This statement does an excellent job describing the student’s past experiences with music in great detail. The descriptions of the student’s past compositions and experiences performing new music are particularly vivid and intriguing.
This statement also lays out and elaborates on specific goals the student hopes to pursue through the program, as well as features particular to the program that interest the student (like particular professors).
- Statement of Purpose Sample Three: Economics PhD
One of the first things you’ll likely notice about this statement is that it’s a little on the longer side. However, at 12 point Times New Roman font and single-spaced, it still comes in under 2 pages (excluding references). It makes sense for a PhD statement of purpose sample to be longer than a master’s degree statement of purpose—there’s more to lay out in terms of research interests!
The writing style is fairly straightforward—there’s definitely a stronger focus on delivering content than flashy writing style. As Economics is a more quantitative-focused field, this is fine. But the writing is still well-organized, clear, and error-free.
The writer also gives numerous examples of their past work and experience, and shows off their knowledge of the field through references, which is a nice touch.
- Statement of Purpose Sample Four: History of the Book MA
This is actually my statement of purpose. It was for a program that I got accepted to but did not end up attending, for a Master’s in the History of the Book. You’ll notice that the two essay prompts essentially asked us to split our statement of purpose into two parts: the first prompt asked about our research interests and goals, and the second prompt asked about our relevant experience and qualifications.
I’ll keep my comments on this graduate school statement of purpose sample brief because I’ll do a deep dive on it in the next section. But looking back at my statement of purpose, I do a good job outlining what within the field interests me and clearly laying out how my past experiences have qualified me for the program.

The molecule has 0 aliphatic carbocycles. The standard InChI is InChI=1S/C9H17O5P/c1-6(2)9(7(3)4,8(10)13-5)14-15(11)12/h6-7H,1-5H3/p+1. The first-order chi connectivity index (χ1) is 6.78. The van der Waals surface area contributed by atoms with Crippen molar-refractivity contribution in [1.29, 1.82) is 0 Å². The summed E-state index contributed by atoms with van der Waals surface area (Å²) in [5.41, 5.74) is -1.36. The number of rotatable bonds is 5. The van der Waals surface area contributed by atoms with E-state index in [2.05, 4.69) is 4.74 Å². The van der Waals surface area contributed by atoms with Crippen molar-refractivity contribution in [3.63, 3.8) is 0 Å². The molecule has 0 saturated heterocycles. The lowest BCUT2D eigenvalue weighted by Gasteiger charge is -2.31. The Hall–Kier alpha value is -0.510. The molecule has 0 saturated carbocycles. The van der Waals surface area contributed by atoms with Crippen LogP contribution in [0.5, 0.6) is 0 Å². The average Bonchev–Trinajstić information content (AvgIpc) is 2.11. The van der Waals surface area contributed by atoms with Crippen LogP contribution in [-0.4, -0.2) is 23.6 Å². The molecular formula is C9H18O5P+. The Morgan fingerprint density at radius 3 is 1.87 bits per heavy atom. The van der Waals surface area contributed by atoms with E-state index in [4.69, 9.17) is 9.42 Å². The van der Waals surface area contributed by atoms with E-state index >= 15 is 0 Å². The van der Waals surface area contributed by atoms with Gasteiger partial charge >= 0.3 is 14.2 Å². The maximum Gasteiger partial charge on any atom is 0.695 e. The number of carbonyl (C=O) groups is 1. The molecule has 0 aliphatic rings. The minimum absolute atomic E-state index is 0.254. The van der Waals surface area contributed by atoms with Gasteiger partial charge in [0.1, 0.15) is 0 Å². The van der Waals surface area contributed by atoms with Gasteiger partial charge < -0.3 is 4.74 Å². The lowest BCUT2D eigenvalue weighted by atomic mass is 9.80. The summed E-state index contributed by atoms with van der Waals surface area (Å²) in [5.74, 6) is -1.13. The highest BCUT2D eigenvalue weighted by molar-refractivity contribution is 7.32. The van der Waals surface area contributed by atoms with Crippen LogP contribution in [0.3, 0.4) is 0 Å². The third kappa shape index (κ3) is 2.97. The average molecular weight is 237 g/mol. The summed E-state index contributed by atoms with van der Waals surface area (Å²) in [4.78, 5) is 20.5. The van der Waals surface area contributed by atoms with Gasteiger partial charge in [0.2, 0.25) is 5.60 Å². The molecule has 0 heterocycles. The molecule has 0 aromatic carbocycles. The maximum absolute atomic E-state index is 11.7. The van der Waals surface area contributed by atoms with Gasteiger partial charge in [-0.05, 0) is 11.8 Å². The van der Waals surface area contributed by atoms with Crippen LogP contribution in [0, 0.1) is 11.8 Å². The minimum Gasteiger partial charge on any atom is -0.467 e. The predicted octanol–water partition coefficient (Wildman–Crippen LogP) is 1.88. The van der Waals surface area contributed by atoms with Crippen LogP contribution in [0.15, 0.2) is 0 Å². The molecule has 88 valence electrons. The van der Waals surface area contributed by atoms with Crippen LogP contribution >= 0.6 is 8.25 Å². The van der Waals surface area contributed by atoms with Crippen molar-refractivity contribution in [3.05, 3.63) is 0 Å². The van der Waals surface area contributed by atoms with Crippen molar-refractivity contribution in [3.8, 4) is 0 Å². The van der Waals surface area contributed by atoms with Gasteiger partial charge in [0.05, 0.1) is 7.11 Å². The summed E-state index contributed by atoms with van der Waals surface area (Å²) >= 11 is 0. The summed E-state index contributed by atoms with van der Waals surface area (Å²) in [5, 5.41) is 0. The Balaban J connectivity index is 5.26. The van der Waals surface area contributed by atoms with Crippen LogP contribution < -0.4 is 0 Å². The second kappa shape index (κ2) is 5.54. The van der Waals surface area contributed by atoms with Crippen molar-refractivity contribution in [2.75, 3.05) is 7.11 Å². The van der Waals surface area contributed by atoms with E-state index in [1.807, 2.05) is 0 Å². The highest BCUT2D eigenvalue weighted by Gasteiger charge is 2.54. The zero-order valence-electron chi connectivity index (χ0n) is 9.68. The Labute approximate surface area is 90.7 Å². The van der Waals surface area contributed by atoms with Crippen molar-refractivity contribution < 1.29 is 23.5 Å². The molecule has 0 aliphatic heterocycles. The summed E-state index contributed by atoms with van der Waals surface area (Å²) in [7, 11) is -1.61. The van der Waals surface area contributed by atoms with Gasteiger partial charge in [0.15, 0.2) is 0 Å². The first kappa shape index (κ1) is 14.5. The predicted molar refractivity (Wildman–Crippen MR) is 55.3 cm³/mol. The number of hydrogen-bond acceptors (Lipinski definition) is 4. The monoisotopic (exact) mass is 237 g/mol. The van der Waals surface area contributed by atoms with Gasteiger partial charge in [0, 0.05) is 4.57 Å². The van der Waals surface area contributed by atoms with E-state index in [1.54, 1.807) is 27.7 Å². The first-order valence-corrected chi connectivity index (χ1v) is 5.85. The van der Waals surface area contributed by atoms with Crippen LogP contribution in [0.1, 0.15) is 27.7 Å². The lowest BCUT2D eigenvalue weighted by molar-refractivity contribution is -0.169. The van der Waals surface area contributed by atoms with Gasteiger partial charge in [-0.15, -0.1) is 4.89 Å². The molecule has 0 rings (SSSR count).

Obviously this statement did its job, since I was accepted to the program. However, if I were to improve this statement, I’d change the cliche beginning (“since I was a child”) and provide more specificity in what about the program interested me.
Deep Dive Analysis of a Sample Statement of Purpose for Graduate School
Next, we’ll do a paragraph by paragraph analysis of my statement, statement of purpose sample four. I’ll analyze its strengths and suggest ways I could shore up any weaknesses to make it even stronger.
Essay 1: Academic Interests
To refresh, here’s the first prompt: Please give a short statement that describes your academic interests, purpose, objectives and motivation in undertaking this postgraduate study. (max 3500 chars – approx. 500 words)
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Since I was a child, my favorite thing has always been a book. Not just for the stories and information they contain, although that is a large part of it. Mostly, I have been fascinated by the concept of book as object—a tangible item whose purpose is to relate intangible ideas and images. Bookbindings and jackets, different editions, the marginalia in a used book—all of these things become part of the individual book and its significance, and are worth study and consideration. Books and their equivalent forms—perfect bound, scrolled, stone tablets, papyrus—have long been an essential part of material culture and are also one of our most significant sources of information about the human historical past. Through both the literal object of the book, the words contained thereon, and its relationship to other books—forms of context, text and intertext—we are able to learn and hopefully manage layers of information with which we would otherwise have no familiarity.
First, the good: this paragraph does a good job introducing my academic interest in the book-as-object, and shows off pre-existing knowledge both of the study of material culture and literary theory. Additionally, the language is engaging: the juxtaposition of “tangible” and “intangible” in the beginning and phrases like “perfect bound, scrolled, stone tablets, papyrus” lend life to the writing and keep the reader engaged.